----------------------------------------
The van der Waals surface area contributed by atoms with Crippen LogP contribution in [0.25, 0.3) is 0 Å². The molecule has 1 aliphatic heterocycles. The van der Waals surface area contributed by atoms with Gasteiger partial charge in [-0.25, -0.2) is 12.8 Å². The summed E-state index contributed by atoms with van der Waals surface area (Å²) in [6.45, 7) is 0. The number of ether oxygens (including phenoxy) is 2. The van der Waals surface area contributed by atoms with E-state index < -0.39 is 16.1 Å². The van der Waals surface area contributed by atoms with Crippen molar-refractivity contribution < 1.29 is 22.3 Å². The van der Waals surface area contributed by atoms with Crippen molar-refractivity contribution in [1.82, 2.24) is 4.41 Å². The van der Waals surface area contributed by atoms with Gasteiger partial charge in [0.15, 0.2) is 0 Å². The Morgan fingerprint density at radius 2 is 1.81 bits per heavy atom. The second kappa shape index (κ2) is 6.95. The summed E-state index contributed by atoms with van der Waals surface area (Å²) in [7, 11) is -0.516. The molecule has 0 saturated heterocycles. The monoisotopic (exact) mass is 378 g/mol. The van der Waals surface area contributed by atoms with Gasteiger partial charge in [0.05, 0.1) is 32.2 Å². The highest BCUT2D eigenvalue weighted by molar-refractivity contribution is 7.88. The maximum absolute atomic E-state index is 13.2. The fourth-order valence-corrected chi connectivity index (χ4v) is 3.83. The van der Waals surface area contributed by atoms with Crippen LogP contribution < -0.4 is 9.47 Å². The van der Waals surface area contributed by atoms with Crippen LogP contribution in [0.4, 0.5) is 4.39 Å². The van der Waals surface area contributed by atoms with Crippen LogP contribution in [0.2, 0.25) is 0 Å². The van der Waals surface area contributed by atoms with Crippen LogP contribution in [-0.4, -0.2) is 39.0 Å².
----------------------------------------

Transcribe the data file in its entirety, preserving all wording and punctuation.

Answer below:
The van der Waals surface area contributed by atoms with Crippen LogP contribution in [0.25, 0.3) is 0 Å². The molecule has 1 aliphatic heterocycles. The van der Waals surface area contributed by atoms with Gasteiger partial charge in [-0.25, -0.2) is 12.8 Å². The summed E-state index contributed by atoms with van der Waals surface area (Å²) in [6.45, 7) is 0. The number of ether oxygens (including phenoxy) is 2. The van der Waals surface area contributed by atoms with E-state index < -0.39 is 16.1 Å². The van der Waals surface area contributed by atoms with Crippen molar-refractivity contribution < 1.29 is 22.3 Å². The van der Waals surface area contributed by atoms with Crippen molar-refractivity contribution in [1.82, 2.24) is 4.41 Å². The van der Waals surface area contributed by atoms with Gasteiger partial charge in [0.15, 0.2) is 0 Å². The Morgan fingerprint density at radius 2 is 1.81 bits per heavy atom. The second kappa shape index (κ2) is 6.95. The summed E-state index contributed by atoms with van der Waals surface area (Å²) in [7, 11) is -0.516. The molecule has 0 saturated heterocycles. The monoisotopic (exact) mass is 378 g/mol. The van der Waals surface area contributed by atoms with Gasteiger partial charge in [0.05, 0.1) is 32.2 Å². The highest BCUT2D eigenvalue weighted by molar-refractivity contribution is 7.88. The maximum absolute atomic E-state index is 13.2. The fourth-order valence-corrected chi connectivity index (χ4v) is 3.83. The van der Waals surface area contributed by atoms with Crippen LogP contribution < -0.4 is 9.47 Å². The van der Waals surface area contributed by atoms with Crippen LogP contribution in [0.4, 0.5) is 4.39 Å². The van der Waals surface area contributed by atoms with Crippen LogP contribution in [0.2, 0.25) is 0 Å². The van der Waals surface area contributed by atoms with Crippen LogP contribution in [-0.4, -0.2) is 39.0 Å².